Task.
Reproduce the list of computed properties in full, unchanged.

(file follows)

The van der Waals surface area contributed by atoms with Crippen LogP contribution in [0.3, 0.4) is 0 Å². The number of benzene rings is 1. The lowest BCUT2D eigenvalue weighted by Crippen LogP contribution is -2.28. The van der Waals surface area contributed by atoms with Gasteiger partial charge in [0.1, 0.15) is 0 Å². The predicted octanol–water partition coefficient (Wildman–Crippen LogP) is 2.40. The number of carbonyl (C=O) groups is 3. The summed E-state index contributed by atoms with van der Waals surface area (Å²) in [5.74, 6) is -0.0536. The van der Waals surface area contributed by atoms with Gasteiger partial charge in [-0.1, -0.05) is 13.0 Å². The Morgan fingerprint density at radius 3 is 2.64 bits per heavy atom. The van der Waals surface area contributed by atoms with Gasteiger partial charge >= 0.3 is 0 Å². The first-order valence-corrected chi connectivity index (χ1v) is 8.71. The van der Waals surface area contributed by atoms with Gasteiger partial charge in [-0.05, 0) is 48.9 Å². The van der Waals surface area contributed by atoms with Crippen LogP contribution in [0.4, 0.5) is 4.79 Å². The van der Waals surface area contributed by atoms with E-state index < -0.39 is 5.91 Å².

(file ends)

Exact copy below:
The van der Waals surface area contributed by atoms with Crippen LogP contribution in [0.3, 0.4) is 0 Å². The number of benzene rings is 1. The lowest BCUT2D eigenvalue weighted by Crippen LogP contribution is -2.28. The van der Waals surface area contributed by atoms with Gasteiger partial charge in [0.1, 0.15) is 0 Å². The predicted octanol–water partition coefficient (Wildman–Crippen LogP) is 2.40. The number of carbonyl (C=O) groups is 3. The summed E-state index contributed by atoms with van der Waals surface area (Å²) in [5.74, 6) is -0.0536. The van der Waals surface area contributed by atoms with Gasteiger partial charge in [-0.1, -0.05) is 13.0 Å². The Morgan fingerprint density at radius 3 is 2.64 bits per heavy atom. The van der Waals surface area contributed by atoms with Gasteiger partial charge >= 0.3 is 0 Å². The first-order valence-corrected chi connectivity index (χ1v) is 8.71. The van der Waals surface area contributed by atoms with Gasteiger partial charge in [-0.05, 0) is 48.9 Å². The van der Waals surface area contributed by atoms with Crippen LogP contribution in [0.4, 0.5) is 4.79 Å². The van der Waals surface area contributed by atoms with E-state index < -0.39 is 5.91 Å².